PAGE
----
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Thursday, Dec. 19, 2002 at 7:30 PM
The former Bosnian Serb President, Biljana Plavsic, has said "fear" blinded her to the atrocities Serbs were committing during the Bosnian war. Today She was sentenced to 25 year in prison.
Tuesday, 17 December, 2002, 16:34 GMT
Bosnian Serb leader 'blinded by fear'
Plavsic made a surprise guilty plea in October
The former Bosnian Serb President, Biljana Plavsic, has said "fear" blinded her to the atrocities Serbs were committing during the Bosnian war.
She took the stand shortly after former US Secretary of State Madeleine Albright spoke in her support at the war crimes tribunal in The Hague.
You must strive to find whatever justice this world can offer, not only for me, but also for the innocent victims of this war
Mrs Plavsic, has pleaded guilty to crimes against humanity and faces possible life imprisonment.
In a statement she read on Tuesday, she admitted that "many thousands of innocent people were victims of an organised effort to remove Bosnian Muslims and Bosnian Croats from territory claimed by Serbs".
"At the time I convinced myself that this [was] a matter of survival and self-defence, but [that] explanation... offers no justification," she said.
Mrs Plavsic is the highest-ranking Serb leader to admit to crimes against humanity and the only woman to appear before the tribunal.
Albright had one face-to-face meeting with Plavsic
"You must strive in your judgement to find whatever justice this world can offer, not only for me, but also for the innocent victims of this war," she told the three-judge panel.
Mrs Albright said that towards the end of the Bosnian war in 1992-1995 Mrs Plavsic had split from the Serb hardliners and stood up for the Dayton peace accords.
Mrs Albright - who at the time was the US ambassador to the United Nations - also spoke of the "unimaginable horrors" of the Bosnian war "unseen in Europe since World War II".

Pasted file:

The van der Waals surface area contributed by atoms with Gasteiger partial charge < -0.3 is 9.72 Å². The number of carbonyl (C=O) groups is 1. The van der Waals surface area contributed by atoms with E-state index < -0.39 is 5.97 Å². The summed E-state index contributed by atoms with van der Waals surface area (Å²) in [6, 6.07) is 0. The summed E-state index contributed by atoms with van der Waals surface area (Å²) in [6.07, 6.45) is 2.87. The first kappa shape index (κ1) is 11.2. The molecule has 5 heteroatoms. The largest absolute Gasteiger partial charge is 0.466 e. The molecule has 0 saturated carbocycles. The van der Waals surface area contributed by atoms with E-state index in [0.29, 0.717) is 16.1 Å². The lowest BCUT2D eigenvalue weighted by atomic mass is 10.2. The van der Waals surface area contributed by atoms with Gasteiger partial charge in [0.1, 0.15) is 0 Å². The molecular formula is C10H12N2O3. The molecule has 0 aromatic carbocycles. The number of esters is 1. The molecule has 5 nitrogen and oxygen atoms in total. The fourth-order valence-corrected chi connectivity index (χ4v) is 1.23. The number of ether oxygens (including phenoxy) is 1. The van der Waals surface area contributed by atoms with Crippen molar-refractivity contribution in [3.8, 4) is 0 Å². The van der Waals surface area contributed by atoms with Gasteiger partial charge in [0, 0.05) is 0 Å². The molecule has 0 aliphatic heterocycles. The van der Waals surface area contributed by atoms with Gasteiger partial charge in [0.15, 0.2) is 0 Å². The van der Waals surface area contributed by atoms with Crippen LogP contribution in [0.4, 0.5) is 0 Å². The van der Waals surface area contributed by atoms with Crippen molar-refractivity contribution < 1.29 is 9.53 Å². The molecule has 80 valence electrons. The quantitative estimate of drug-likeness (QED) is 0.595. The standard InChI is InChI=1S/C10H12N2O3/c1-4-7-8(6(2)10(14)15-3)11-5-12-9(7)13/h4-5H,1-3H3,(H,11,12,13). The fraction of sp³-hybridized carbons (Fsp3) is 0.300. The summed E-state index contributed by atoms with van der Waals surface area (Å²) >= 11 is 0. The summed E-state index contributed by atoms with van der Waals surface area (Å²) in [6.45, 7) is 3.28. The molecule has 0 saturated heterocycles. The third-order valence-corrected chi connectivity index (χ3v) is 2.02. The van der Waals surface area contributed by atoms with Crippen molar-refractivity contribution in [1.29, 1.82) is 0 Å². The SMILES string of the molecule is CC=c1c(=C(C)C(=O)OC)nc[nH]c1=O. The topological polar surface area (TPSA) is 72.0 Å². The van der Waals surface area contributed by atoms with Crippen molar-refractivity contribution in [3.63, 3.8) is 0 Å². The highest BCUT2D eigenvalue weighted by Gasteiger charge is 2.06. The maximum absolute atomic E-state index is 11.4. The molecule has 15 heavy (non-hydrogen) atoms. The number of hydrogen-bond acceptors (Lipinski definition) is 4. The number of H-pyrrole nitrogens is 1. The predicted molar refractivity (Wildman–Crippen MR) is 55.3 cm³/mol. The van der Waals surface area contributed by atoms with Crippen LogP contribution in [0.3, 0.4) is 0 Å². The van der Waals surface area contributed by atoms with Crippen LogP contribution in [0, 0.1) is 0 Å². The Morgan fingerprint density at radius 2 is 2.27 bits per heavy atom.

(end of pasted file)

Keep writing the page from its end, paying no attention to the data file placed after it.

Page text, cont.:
Former US Secretary of State Madeleine Albright
Swedish diplomat Carl Bildt
Former OSCE mission head Robert Frowick
Nobel Peace prize winner Elie Wiesel
Former Bosnian Serb PM Milorad Dodik
Former deputy head of South Africa's Truth and Reconciliation Commission, Alex Boraine
"Obviously, she [Plavsic] was involved in horrendous things," Mrs Albright said.
She also said Mrs Plavsic took political risk in supporting the Dayton agreement, and that this in the end cost her the Bosnian Serb presidency.
Mrs Albright was Secretary of State from 1997 to 2001 and met Plavsic in 1997. She was appearing both for the prosecution and the defence.
Carl Bildt - who served as the first international envoy to Bosnia after the war ended - was called by the defence alone.
Radovan Karadzic: Still at large
"She wanted to preserve the possibility of Serbs, Croats and Muslims living together in the future," he said.
Mrs Plavsic was a deputy of wartime Bosnian Serb leader Radovan Karadzic, who is now at the top of the prosecutors' wanted list.
She was originally charged with genocide, persecution, extermination and deportation - but all but one charge was dropped after she pleaded guilty to persecution.
Her lawyers said her changed plea showed "her remorse fully and unconditionally".
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